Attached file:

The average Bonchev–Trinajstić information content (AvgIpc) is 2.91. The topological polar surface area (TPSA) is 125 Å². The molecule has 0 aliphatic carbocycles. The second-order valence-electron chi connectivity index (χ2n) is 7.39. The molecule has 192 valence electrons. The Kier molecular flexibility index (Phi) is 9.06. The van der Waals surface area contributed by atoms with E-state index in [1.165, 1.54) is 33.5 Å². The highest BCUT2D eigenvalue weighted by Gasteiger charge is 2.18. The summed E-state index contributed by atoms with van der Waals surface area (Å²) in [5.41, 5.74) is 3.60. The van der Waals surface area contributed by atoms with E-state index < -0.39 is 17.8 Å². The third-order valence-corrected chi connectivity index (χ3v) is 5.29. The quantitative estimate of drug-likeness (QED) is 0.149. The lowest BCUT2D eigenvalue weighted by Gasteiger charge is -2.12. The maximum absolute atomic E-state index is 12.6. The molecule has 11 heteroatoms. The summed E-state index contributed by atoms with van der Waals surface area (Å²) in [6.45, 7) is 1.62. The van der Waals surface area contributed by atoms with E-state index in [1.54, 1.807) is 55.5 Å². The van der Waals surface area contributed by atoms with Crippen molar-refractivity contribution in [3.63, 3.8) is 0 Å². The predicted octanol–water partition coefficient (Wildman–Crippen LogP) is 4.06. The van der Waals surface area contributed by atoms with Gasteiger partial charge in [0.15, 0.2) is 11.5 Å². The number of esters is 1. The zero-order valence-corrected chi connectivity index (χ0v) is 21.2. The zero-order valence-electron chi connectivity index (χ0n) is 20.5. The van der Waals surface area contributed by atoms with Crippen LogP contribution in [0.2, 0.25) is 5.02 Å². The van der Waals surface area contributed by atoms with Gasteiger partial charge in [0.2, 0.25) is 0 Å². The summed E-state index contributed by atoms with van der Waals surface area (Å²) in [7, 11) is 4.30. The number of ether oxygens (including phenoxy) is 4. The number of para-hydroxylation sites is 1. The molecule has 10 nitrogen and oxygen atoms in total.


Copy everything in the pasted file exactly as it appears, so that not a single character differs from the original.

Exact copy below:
The average Bonchev–Trinajstić information content (AvgIpc) is 2.91. The topological polar surface area (TPSA) is 125 Å². The molecule has 0 aliphatic carbocycles. The second-order valence-electron chi connectivity index (χ2n) is 7.39. The molecule has 192 valence electrons. The Kier molecular flexibility index (Phi) is 9.06. The van der Waals surface area contributed by atoms with E-state index in [1.165, 1.54) is 33.5 Å². The highest BCUT2D eigenvalue weighted by Gasteiger charge is 2.18. The summed E-state index contributed by atoms with van der Waals surface area (Å²) in [5.41, 5.74) is 3.60. The van der Waals surface area contributed by atoms with E-state index < -0.39 is 17.8 Å². The third-order valence-corrected chi connectivity index (χ3v) is 5.29. The quantitative estimate of drug-likeness (QED) is 0.149. The lowest BCUT2D eigenvalue weighted by Gasteiger charge is -2.12. The maximum absolute atomic E-state index is 12.6. The molecule has 11 heteroatoms. The summed E-state index contributed by atoms with van der Waals surface area (Å²) in [6.45, 7) is 1.62. The van der Waals surface area contributed by atoms with E-state index in [1.54, 1.807) is 55.5 Å². The van der Waals surface area contributed by atoms with Crippen molar-refractivity contribution in [3.63, 3.8) is 0 Å². The predicted octanol–water partition coefficient (Wildman–Crippen LogP) is 4.06. The van der Waals surface area contributed by atoms with Gasteiger partial charge in [0.15, 0.2) is 11.5 Å². The number of esters is 1. The zero-order valence-corrected chi connectivity index (χ0v) is 21.2. The zero-order valence-electron chi connectivity index (χ0n) is 20.5. The van der Waals surface area contributed by atoms with Crippen LogP contribution in [0.2, 0.25) is 5.02 Å². The van der Waals surface area contributed by atoms with Gasteiger partial charge in [0.2, 0.25) is 0 Å². The summed E-state index contributed by atoms with van der Waals surface area (Å²) in [7, 11) is 4.30. The number of ether oxygens (including phenoxy) is 4. The number of para-hydroxylation sites is 1. The molecule has 10 nitrogen and oxygen atoms in total.